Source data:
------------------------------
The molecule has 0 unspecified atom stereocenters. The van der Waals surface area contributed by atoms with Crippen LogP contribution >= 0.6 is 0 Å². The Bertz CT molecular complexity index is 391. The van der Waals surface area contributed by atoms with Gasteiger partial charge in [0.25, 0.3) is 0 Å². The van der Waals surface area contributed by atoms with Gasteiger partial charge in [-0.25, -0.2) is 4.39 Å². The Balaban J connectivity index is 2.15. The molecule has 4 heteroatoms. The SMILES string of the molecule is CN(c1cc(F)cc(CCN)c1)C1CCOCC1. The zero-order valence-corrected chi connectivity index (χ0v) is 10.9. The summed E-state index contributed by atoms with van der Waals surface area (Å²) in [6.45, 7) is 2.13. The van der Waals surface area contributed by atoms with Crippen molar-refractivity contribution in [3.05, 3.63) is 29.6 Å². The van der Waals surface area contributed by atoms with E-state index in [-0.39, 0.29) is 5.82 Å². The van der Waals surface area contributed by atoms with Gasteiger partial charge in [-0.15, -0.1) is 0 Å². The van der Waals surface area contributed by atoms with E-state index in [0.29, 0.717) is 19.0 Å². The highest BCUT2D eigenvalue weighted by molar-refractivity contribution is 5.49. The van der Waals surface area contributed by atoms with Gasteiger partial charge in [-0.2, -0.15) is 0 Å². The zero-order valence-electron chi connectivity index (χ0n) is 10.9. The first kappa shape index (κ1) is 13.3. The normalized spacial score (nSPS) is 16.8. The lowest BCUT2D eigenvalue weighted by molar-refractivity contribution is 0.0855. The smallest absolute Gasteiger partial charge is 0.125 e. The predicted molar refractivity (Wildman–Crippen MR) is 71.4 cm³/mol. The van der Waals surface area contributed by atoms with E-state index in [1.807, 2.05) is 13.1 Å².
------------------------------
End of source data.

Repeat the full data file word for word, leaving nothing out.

The molecule has 0 unspecified atom stereocenters. The van der Waals surface area contributed by atoms with Crippen LogP contribution >= 0.6 is 0 Å². The Bertz CT molecular complexity index is 391. The van der Waals surface area contributed by atoms with Gasteiger partial charge in [0.25, 0.3) is 0 Å². The van der Waals surface area contributed by atoms with Gasteiger partial charge in [-0.25, -0.2) is 4.39 Å². The Balaban J connectivity index is 2.15. The molecule has 4 heteroatoms. The SMILES string of the molecule is CN(c1cc(F)cc(CCN)c1)C1CCOCC1. The zero-order valence-corrected chi connectivity index (χ0v) is 10.9. The summed E-state index contributed by atoms with van der Waals surface area (Å²) in [6.45, 7) is 2.13. The van der Waals surface area contributed by atoms with Crippen molar-refractivity contribution in [3.05, 3.63) is 29.6 Å². The van der Waals surface area contributed by atoms with E-state index in [-0.39, 0.29) is 5.82 Å². The van der Waals surface area contributed by atoms with Gasteiger partial charge in [-0.15, -0.1) is 0 Å². The van der Waals surface area contributed by atoms with E-state index in [0.29, 0.717) is 19.0 Å². The highest BCUT2D eigenvalue weighted by molar-refractivity contribution is 5.49. The van der Waals surface area contributed by atoms with Gasteiger partial charge in [-0.2, -0.15) is 0 Å². The zero-order valence-electron chi connectivity index (χ0n) is 10.9. The first kappa shape index (κ1) is 13.3. The normalized spacial score (nSPS) is 16.8. The lowest BCUT2D eigenvalue weighted by molar-refractivity contribution is 0.0855. The smallest absolute Gasteiger partial charge is 0.125 e. The predicted molar refractivity (Wildman–Crippen MR) is 71.4 cm³/mol. The van der Waals surface area contributed by atoms with E-state index in [1.807, 2.05) is 13.1 Å².